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Mixer is getting a big Fortnite tournament series hosted by Ninja

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Microsoft’s Mixer streaming platform is making a bigger splash in the live event game with a new tournament series starting this week featuring Fortnite player Tyler “Ninja” Blevins. Called Ninja Battles Featuring Fortnite, the weekly tournament series will take place starting this week on May 28th and lasting every Thursday through July, reports Deadline.

The event will be hosted on Ninja’s Mixer channel, which is the platform’s most popular channel since the streamer left Twitch last August to join Microsoft’s competitor as part of a lucrative multiyear streaming deal. Ninja’s high-profile departure, orchestrated in part by his management team at the talent agency Loaded, inspired a wave of new contracts spanning the entire live-streaming ecosystem. In the months after Ninja left Twitch, several popular gaming entertainers followed him and signed new deals with other streaming platforms.

Just in the last few months alone, Twitch and YouTube have locked down popular creators like Imane “Pokimane” Anys and YouTube megastar Felix “Pewdiepie” Kjellberg to their respective platforms.

Ninja Battles Featuring Fortnite will feature $400,000 in prize money and bring together 60 Fortnite pros and other big names in the Twitch and broader live-streaming world, including Nicholas “Nick Eh 30” Amyoony, Fortnite World Cup champion Kyle “Bugha” Giersdorf, and Faze Clan streamers Nate Hill and Soleil “Ewok” Wheeler. Everyone will be streaming from the comfort of their home during the pandemic.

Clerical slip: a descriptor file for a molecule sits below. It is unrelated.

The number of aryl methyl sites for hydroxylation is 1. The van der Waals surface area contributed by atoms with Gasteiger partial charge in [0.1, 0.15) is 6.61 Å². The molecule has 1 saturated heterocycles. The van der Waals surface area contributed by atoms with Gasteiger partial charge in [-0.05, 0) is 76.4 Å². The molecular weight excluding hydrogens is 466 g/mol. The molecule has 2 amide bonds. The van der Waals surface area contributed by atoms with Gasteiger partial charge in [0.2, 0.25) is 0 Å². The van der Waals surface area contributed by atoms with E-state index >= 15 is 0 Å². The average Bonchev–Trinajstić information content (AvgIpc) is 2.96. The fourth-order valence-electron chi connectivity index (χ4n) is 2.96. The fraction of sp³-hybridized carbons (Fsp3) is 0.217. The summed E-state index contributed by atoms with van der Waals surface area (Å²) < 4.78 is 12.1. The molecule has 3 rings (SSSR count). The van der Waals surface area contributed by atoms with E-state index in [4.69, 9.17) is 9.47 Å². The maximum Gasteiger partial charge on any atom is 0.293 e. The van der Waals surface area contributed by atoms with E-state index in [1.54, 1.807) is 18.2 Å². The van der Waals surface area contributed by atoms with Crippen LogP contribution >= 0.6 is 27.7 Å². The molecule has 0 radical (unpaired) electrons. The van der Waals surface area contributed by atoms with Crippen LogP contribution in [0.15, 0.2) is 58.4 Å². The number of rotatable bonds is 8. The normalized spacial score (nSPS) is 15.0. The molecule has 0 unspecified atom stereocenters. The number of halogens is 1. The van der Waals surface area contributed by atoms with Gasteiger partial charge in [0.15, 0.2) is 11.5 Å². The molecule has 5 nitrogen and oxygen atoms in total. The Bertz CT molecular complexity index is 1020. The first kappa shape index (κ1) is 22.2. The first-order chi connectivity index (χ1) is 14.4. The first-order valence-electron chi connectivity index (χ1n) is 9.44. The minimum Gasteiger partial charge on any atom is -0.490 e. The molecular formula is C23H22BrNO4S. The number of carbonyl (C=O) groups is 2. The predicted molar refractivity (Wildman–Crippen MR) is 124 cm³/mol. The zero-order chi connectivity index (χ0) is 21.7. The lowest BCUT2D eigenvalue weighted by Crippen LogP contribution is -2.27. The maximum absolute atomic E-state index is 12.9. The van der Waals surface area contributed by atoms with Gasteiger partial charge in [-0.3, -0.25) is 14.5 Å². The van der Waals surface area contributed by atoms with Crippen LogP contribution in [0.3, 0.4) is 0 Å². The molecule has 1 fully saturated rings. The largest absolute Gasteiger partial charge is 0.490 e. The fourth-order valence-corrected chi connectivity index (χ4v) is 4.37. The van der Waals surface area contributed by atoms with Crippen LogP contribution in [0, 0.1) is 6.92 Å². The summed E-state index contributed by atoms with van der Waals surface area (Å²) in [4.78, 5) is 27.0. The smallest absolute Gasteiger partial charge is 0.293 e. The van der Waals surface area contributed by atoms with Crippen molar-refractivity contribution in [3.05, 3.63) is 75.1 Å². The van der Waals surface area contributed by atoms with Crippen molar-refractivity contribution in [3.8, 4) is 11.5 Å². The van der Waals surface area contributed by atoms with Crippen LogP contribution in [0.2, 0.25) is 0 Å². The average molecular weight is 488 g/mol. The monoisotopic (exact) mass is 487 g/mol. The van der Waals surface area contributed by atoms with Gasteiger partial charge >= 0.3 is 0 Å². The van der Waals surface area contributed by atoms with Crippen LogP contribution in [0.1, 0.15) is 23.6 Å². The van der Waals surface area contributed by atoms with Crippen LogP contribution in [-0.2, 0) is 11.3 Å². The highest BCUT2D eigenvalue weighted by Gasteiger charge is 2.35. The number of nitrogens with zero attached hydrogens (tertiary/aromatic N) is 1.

Ninja will of course be a centerpiece of the event, which is being co-produced by Ninja himself and his management team Loaded. He’ll participate in the competitions, while popular community members “BallaTW” and “MonsterDface” will commentate. Notably, Ninja was the first streamer to host a live and in-person Fortnite tournament in early 2018, just months after the game first came out and long before developer Epic Games formed an official esports circuit for the title.

“I joined Mixer to push boundaries, create different types of streaming content and interact with fans in new ways,” Ninja said in a statement. “Ninja Battles brings a new kind of gameplay to the community. I am excited to share this competitive experience with my fans as well as have my fellow gamers and friends participate.”

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Cortana now lets you schedule meetings by voice inside Outlook

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Microsoft is adding new abilities to Outlook’s “Play My Emails” feature, allowing you to use voice control to organize your emails and day-to-day schedule. The company originally released Play My Emails for Outlook last November, letting Microsoft’s AI assistant Cortana read emails out loud to users.